The thing is, though, Tallinn has always been commercial, and it's always had its seamy side. But if you know your way around, you can still get away from the main tourist drags and find the quiet, tranquil bits. And architecturally, it's as breathtaking as it ever was. So I have to disagree: I still think it's a marvel.

Actually, the main reason why I started thinking about this whole business of 'returning' is something that happened to me when I arrived in Tallinn yesterday.

I was booked in to a place called the '16 Euros Fat Margaret Hostel'. Fat Margaret is one of the 34 towers that form part of the city's medieval wall, and it's one of those that you can enter through, sort of around the back of the Old Town. I know this because the school where I worked in 2009, International House Tallinn, was located across the road from it.

I have very fond memories of working in that school. Probably more than anywhere else I've taught, it was what some people like to call a 'family school', where the Director of Studies and the receptionist were one and the same person, every teacher knew every student (and in the case of kids and teens, often their families too), and where there was always a hot cup of tea waiting for you when you came up the stairs to the reception area.

However, it was also a school in crisis: struggling to pay its bills, it'd had its heating switched off more than once during the bitter winter months, and there was even talk of trying to re-open one of the bricked-up old fireplaces, just to keep the teachers and students from freezing to death while they studied. Serious conference calls with the building's owner were commonplace, as were less-than-rosy predictions of the school's future.   

When I saw the address of the Fat Margaret hostel on my printout, I thought "Oh, I think I know where that is  just go past the IH Tallinn building, head up the road, and turn left." I was quite looking forward to passing the building where I used to work, just to see if it was a) still there and b) still a school.

As I got closer, though, it seemed there was something wrong. I'd drawn more or less parallel with the school, though I hadn't actually looked at it yet, and from here the map seemed to be telling me there was a road forking off to the left. But I can usually recognise a road when I see one  it's one of my professional skill sets  and I definitely couldn't see one here.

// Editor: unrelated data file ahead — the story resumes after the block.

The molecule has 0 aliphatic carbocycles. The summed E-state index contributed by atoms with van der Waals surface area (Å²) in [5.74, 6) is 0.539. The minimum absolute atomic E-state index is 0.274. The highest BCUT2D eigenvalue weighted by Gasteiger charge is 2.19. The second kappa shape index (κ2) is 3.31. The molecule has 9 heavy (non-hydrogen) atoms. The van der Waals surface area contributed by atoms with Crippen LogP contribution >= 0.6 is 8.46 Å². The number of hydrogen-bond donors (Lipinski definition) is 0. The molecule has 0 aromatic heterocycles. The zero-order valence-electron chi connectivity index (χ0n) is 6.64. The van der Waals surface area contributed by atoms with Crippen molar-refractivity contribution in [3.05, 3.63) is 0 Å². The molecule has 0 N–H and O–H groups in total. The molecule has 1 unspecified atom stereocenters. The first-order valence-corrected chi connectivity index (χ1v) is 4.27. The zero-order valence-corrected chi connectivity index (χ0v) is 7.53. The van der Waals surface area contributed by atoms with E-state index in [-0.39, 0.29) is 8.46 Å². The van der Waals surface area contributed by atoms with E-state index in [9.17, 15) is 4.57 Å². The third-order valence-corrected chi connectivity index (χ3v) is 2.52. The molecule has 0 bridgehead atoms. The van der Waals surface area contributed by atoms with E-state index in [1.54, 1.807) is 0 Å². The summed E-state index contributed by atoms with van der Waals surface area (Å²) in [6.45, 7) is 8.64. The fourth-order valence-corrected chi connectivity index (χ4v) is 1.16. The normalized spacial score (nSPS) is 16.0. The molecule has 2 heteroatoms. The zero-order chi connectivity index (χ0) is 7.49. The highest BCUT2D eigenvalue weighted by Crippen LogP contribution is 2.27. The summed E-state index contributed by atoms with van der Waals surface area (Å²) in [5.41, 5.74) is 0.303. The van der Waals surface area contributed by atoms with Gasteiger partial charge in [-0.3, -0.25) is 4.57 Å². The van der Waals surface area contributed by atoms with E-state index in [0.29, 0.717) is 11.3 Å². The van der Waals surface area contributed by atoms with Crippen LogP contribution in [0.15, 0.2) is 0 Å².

I glanced over at the school, and got the shock of my life  well, ok, maybe not quite, but certainly the shock of my month. Over the door was a sign: "16 Euros Fat Margaret".

The hostel was the school!!

Formerly My Workplace, And Now My Hostel
'Fat Margaret' Hostel, Tallinn Estonia, 19.07.16

Checking in was weird. There was a new reception downstairs, and the guy gave me a key and directions to my room, which was on the upper floor, where the classrooms used to be. As I ascended the stairs and walked down the hallway, I passed old classrooms, their doors now marked with private room and dormitory numbers. And when I finally came to my room, in a far corner, I realised that I'd actually taught where I was now about to shower and sleep!

This was definitely one of the strangest 'returns' I've experienced anywhere.

I had to talk to someone about this, so I tried explaining to two staff members that I used to work in the building. It seemed like they weren't quite sure whether to believe me, or to conclude that I was slightly unhinged and delusional. I guess that's what comes from working at a hostel for too long: you meet so many weirdos, and hear so many tall tales, you become skeptical about anything that sounds a bit improbable.   

Anyway ... at any moment now, I'm going to experience another return. The ferry is pulling in to Helsinki Harbour. From there, I'll wind through the familiar streets of the city centre to the railway station, and grab a train to 'my' part of Finland, the region known as Kymenlaakso. This is one of my favourite 'Returning Places' of all  and much to my joy, delight and general hooray-for-me-ness, I've got nearly a month to savour it. 

I'm sure to be in a ranting mood at some point during that month ... so you'll hear from me soon :-)


Tuesday, July 12, 2016

Vitaemo! Please Enjoy our Bus Stops

Hello Everyone!

Well, I'm in Ukraine now. The word "Vitaemo" is Ukrainian for welcome ... and what a welcome it's been!

In fact, it started before I even got here. Last night I stayed in Przemysl, on the border – a place that you could almost call a 'frontier town' between the EU and the Badlands beyond.